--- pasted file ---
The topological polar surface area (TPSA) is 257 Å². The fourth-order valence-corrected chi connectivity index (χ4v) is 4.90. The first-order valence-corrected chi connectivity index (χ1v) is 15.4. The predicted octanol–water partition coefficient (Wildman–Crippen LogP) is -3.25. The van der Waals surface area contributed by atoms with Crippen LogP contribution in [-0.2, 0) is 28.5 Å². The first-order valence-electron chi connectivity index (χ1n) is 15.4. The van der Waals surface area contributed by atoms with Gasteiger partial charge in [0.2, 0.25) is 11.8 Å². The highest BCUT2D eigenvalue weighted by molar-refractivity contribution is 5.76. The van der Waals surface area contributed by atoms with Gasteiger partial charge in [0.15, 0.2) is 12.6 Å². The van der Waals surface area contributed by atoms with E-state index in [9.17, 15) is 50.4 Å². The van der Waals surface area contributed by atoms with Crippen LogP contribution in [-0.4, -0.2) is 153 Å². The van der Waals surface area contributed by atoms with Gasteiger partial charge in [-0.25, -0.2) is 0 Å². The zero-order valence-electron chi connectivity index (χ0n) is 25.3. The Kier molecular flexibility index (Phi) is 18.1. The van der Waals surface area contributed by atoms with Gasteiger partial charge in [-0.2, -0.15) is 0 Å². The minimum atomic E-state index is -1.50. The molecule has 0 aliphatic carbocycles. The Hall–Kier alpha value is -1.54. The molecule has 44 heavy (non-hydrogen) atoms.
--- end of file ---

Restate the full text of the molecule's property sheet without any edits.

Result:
The topological polar surface area (TPSA) is 257 Å². The fourth-order valence-corrected chi connectivity index (χ4v) is 4.90. The first-order valence-corrected chi connectivity index (χ1v) is 15.4. The predicted octanol–water partition coefficient (Wildman–Crippen LogP) is -3.25. The van der Waals surface area contributed by atoms with Crippen LogP contribution in [-0.2, 0) is 28.5 Å². The first-order valence-electron chi connectivity index (χ1n) is 15.4. The van der Waals surface area contributed by atoms with Gasteiger partial charge in [0.2, 0.25) is 11.8 Å². The highest BCUT2D eigenvalue weighted by molar-refractivity contribution is 5.76. The van der Waals surface area contributed by atoms with Gasteiger partial charge in [0.15, 0.2) is 12.6 Å². The van der Waals surface area contributed by atoms with E-state index in [9.17, 15) is 50.4 Å². The van der Waals surface area contributed by atoms with Crippen LogP contribution in [-0.4, -0.2) is 153 Å². The van der Waals surface area contributed by atoms with Gasteiger partial charge in [-0.25, -0.2) is 0 Å². The zero-order valence-electron chi connectivity index (χ0n) is 25.3. The Kier molecular flexibility index (Phi) is 18.1. The van der Waals surface area contributed by atoms with Gasteiger partial charge in [-0.2, -0.15) is 0 Å². The minimum atomic E-state index is -1.50. The molecule has 0 aliphatic carbocycles. The Hall–Kier alpha value is -1.54. The molecule has 44 heavy (non-hydrogen) atoms.